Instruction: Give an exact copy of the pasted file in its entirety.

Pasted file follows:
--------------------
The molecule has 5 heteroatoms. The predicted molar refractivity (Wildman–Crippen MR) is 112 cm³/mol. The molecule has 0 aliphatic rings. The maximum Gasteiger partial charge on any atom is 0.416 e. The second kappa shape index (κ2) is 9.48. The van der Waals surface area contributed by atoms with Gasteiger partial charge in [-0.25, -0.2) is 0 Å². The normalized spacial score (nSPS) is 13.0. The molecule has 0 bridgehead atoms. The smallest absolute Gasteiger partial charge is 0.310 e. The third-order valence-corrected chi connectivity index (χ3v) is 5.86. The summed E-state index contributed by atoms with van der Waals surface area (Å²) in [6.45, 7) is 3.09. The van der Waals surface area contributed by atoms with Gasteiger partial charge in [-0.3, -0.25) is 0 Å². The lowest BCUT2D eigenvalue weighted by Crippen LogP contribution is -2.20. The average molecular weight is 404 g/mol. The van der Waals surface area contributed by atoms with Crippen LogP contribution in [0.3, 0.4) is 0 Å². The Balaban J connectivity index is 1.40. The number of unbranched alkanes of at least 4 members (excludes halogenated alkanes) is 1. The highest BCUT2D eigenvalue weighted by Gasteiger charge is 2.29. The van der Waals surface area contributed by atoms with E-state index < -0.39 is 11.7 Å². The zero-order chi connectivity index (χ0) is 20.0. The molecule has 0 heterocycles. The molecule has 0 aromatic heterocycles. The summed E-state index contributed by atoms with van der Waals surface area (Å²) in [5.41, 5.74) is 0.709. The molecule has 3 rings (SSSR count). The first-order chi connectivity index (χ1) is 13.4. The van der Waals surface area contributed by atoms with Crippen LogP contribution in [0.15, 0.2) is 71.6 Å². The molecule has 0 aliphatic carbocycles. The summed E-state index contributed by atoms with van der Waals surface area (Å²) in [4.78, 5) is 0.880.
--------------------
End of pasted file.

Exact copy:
The molecule has 5 heteroatoms. The predicted molar refractivity (Wildman–Crippen MR) is 112 cm³/mol. The molecule has 0 aliphatic rings. The maximum Gasteiger partial charge on any atom is 0.416 e. The second kappa shape index (κ2) is 9.48. The van der Waals surface area contributed by atoms with Gasteiger partial charge in [-0.25, -0.2) is 0 Å². The normalized spacial score (nSPS) is 13.0. The molecule has 0 bridgehead atoms. The smallest absolute Gasteiger partial charge is 0.310 e. The third-order valence-corrected chi connectivity index (χ3v) is 5.86. The summed E-state index contributed by atoms with van der Waals surface area (Å²) in [6.45, 7) is 3.09. The van der Waals surface area contributed by atoms with Gasteiger partial charge in [-0.3, -0.25) is 0 Å². The lowest BCUT2D eigenvalue weighted by Crippen LogP contribution is -2.20. The average molecular weight is 404 g/mol. The van der Waals surface area contributed by atoms with Crippen LogP contribution in [0.3, 0.4) is 0 Å². The Balaban J connectivity index is 1.40. The number of unbranched alkanes of at least 4 members (excludes halogenated alkanes) is 1. The highest BCUT2D eigenvalue weighted by Gasteiger charge is 2.29. The van der Waals surface area contributed by atoms with E-state index < -0.39 is 11.7 Å². The zero-order chi connectivity index (χ0) is 20.0. The molecule has 0 heterocycles. The molecule has 0 aromatic heterocycles. The summed E-state index contributed by atoms with van der Waals surface area (Å²) in [5.41, 5.74) is 0.709. The molecule has 3 rings (SSSR count). The first-order chi connectivity index (χ1) is 13.4. The van der Waals surface area contributed by atoms with Crippen LogP contribution in [0.15, 0.2) is 71.6 Å². The molecule has 0 aliphatic carbocycles. The summed E-state index contributed by atoms with van der Waals surface area (Å²) in [4.78, 5) is 0.880.